Cayman Explains How To Comply With New Economic Substance Rules
Updated: Mar 10
The Cayman Government has set out how companies should comply with new economic substance requirements, which must be met for certain companies to access the territory's tax regime.
The economic substance requirements
Under new requirements dictated in large part by the EU, companies that are tax resident in a low or no tax jurisdiction, and are engaged in key activities identified by the EU, must demonstrate that they meet minimum substance requirements as part of their annual tax return to access the territories' tax regimes.
The standard requires that for certain highly mobile sectors of business activity, the core income generating activities must be conducted with qualified employees and operating expenditure in the jurisdiction.
The key activities identified by the European Commission Code of Conduct Group are: banking, insurance, fund management, financing and leasing, shipping, intellectual property, collective investment vehicles, and holding companies that generate income from any of these key activities.
The substance requirements vary for each key activity to reflect the different needs of the companies involved and are designed to be fair and proportionate while ensuring that there are sufficient activities undertaken in the relevant jurisdiction to reflect the amount of profits accounted there.
The substance requirements will include being able to demonstrate that the company is directed and managed from the relevant territory, that the company has adequate levels of employees as well as annual expenditure, and physical offices.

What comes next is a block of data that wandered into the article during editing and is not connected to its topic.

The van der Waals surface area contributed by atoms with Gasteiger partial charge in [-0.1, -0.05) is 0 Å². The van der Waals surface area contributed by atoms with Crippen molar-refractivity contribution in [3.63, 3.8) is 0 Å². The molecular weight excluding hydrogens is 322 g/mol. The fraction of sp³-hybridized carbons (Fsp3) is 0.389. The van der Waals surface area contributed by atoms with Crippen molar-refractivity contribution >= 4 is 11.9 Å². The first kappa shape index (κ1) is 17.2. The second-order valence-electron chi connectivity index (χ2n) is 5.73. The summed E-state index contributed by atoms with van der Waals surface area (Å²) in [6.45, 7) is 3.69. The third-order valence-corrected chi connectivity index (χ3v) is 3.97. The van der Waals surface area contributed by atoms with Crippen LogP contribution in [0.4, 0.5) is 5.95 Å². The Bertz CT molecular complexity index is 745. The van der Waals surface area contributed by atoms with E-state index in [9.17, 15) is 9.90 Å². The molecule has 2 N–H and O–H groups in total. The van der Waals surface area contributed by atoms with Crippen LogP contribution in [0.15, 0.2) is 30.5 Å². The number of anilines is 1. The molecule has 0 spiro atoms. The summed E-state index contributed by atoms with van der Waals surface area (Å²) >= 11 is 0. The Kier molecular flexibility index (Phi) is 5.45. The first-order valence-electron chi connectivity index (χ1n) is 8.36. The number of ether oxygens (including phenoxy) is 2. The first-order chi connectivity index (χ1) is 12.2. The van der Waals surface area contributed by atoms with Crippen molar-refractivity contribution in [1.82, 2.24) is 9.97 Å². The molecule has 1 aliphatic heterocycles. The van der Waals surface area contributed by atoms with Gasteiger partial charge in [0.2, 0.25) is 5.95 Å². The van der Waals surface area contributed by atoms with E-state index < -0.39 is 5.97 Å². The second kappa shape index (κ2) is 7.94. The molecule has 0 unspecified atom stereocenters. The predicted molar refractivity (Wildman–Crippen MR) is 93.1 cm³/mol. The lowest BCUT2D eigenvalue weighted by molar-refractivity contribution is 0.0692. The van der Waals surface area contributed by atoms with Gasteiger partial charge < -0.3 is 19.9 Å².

The new FAQs explain that a new Economic Substance notification will be required for all entities with separate legal personality and will be done via the General Registry system (CAP and CBP). The Government anticipates that the notification form will be online in Q4 2019.
The process for notification on the General Registry system will be explained in further detail in a user guide which is expected to be published on the Department of International Tax Cooperation website by September 2019.
Under Cayman legislation, if a Cayman entity is conducting relevant business activities and is not tax resident in another jurisdiction, it must have "economic substance" in the islands in order to access the tax regime. "Economic substance" means that the Cayman entity must undertake substantial business activity, appropriate to the line of business that they are conducting, in the islands.
Reporting will be carried out via a new portal that is currently under development. Guidance will be issued during the first half of 2020. The initial step for filing the ES return will be to confirm, via the portal, the information that has been prepopulated on the notification lodged through the General Registry system. The portal is expected to be open for reporting in July or August 2020.
Entities must file their reports within 12 months of the last day of the end of each financial year.
Where an entity is engaged in more than one relevant activity during a relevant financial period, it will need to pass the economic substance test for each activity. However, it will only be required to submit one notification.
The deadline for entities to register is January 15, 2020. For year one, the Department for International Tax Cooperation (DITC) will regard entities as in scope for economic substance from January 15, 2020, regardless of whether the entity registers in advance. For a new business, the ES law will apply from the date the entity becomes a "registered person" with the Cayman Islands Monetary Authority. In both cases, the economic substance return will be due 12 months after the year end.
by Mike Godfrey, Lowtax.net, Washington 22 August, 2019